A single, mature tree in autumn colour lights up Square Paul-Painlevé and dwarfs the entrance to La Sorbonne.  This beautiful tree is a Zelkova carpinifolia, known in English as Caucasian elm.  It is a close relative of the elms (Ulmus species) but mercifully resistant to the Dutch elm disease that killed most of the mature, native elm trees in Britain, France and many other countries.

Zelkova carpinifolia was introduced to both France and Britain from the Caucasus in the 1760s.  The oldest specimen in Paris is (not surprisingly) to be found in the Jardin des Plantes, where it arrived in 1782.  The one in Square Paul-Painlevé is a century younger.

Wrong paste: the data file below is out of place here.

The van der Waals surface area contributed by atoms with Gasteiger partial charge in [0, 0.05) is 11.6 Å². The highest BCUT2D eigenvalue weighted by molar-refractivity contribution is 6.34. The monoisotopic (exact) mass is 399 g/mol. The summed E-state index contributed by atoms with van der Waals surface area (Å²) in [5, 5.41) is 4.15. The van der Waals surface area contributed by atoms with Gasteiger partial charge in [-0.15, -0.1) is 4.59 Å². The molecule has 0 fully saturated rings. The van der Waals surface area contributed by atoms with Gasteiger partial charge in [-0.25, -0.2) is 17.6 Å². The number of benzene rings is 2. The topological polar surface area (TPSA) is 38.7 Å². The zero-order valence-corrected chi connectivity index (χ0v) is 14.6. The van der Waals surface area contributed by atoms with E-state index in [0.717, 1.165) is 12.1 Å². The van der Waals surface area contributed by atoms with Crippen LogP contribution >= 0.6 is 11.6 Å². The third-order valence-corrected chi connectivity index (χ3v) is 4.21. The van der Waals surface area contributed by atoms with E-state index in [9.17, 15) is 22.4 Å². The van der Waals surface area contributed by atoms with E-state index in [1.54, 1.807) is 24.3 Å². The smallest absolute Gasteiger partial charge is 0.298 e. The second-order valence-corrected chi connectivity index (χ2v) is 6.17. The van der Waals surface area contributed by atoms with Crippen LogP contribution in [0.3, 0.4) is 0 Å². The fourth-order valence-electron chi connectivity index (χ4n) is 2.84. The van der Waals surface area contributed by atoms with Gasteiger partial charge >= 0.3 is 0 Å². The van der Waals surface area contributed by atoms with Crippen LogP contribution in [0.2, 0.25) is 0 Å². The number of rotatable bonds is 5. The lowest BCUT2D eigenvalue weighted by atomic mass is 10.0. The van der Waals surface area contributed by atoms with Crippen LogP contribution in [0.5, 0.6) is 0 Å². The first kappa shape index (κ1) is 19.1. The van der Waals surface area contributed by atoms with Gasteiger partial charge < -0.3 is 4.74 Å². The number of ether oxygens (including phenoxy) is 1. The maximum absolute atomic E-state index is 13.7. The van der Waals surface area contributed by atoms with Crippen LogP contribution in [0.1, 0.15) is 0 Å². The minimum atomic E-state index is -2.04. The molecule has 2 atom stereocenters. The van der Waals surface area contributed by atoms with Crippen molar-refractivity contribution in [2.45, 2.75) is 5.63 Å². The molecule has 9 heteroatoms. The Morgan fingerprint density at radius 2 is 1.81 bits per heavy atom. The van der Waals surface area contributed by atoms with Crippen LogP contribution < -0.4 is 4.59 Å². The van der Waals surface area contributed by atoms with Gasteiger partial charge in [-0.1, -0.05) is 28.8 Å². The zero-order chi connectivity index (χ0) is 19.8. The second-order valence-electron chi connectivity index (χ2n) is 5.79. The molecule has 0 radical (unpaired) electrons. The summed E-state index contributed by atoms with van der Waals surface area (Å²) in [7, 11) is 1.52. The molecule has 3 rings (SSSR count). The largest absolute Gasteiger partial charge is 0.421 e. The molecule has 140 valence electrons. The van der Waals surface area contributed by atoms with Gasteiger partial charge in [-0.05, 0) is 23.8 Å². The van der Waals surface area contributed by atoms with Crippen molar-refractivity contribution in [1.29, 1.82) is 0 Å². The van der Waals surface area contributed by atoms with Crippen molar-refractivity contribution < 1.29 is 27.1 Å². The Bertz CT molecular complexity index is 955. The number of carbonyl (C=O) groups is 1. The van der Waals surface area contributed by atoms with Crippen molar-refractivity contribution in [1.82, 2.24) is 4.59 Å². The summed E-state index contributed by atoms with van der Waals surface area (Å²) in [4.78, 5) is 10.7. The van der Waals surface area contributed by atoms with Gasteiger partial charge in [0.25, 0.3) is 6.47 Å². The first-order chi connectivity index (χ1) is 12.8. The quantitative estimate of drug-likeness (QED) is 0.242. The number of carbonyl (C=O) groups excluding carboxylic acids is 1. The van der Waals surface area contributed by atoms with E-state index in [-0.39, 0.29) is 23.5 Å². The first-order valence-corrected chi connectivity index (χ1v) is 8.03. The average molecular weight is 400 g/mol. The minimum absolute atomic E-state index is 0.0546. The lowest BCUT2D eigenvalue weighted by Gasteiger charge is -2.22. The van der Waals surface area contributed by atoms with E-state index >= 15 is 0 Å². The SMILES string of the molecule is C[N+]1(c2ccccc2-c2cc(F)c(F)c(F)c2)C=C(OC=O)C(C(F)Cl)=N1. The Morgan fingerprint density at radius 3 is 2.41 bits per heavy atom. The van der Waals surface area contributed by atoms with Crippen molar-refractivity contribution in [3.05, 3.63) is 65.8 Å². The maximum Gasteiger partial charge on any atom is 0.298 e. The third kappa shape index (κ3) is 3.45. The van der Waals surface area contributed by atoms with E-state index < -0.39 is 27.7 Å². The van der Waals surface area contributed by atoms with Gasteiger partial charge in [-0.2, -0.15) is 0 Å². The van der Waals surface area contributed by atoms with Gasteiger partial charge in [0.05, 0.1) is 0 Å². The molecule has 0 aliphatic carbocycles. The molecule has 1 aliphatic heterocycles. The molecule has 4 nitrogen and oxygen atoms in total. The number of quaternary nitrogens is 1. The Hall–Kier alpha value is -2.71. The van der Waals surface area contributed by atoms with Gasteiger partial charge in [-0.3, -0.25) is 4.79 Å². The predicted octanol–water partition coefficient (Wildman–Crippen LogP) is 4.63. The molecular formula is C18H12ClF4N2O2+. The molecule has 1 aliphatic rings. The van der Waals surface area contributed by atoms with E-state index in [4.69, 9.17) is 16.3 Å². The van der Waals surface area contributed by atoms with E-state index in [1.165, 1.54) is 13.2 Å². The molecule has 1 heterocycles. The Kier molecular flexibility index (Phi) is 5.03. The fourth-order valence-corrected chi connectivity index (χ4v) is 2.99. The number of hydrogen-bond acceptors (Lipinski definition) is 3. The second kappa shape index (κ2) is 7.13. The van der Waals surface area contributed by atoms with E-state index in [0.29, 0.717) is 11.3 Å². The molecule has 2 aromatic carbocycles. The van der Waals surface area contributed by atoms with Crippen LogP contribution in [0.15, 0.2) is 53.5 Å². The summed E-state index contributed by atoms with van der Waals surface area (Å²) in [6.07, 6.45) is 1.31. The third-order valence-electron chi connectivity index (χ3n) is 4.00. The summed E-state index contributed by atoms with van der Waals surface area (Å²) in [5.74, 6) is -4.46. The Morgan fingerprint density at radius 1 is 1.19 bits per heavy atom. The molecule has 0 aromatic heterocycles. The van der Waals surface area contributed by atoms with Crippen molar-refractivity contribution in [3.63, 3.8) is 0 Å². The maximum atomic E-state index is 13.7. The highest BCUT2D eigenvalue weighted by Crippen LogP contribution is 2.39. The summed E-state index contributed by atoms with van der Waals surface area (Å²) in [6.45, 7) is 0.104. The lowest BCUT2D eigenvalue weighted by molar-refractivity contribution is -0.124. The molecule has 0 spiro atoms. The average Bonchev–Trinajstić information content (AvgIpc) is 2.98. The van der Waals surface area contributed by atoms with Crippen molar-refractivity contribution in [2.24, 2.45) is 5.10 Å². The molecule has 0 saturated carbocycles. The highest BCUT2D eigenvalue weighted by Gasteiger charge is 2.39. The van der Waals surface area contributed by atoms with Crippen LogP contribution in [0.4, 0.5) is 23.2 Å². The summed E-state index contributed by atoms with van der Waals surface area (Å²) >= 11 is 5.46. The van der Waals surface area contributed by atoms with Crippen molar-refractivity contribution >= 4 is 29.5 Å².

It was the leaves that drew my eyes to this tree but it seems I should have been paying attention to the trunk as well.  Here’s what Monty Don, writing in the Guardian in 2005, had to say about the species.

‘If you have the space you ought to plant a Caucasian elm (Zelkova carpinifolia). If you don’t believe me, go to Kew and see what a mature specimen looks like. They have a surreally buttressed trunk with branches that in winter look as if they are exploding out from it. You might have to wait a lifetime for it to mature to that point, but I can hardly think of a better gift to the unborn.’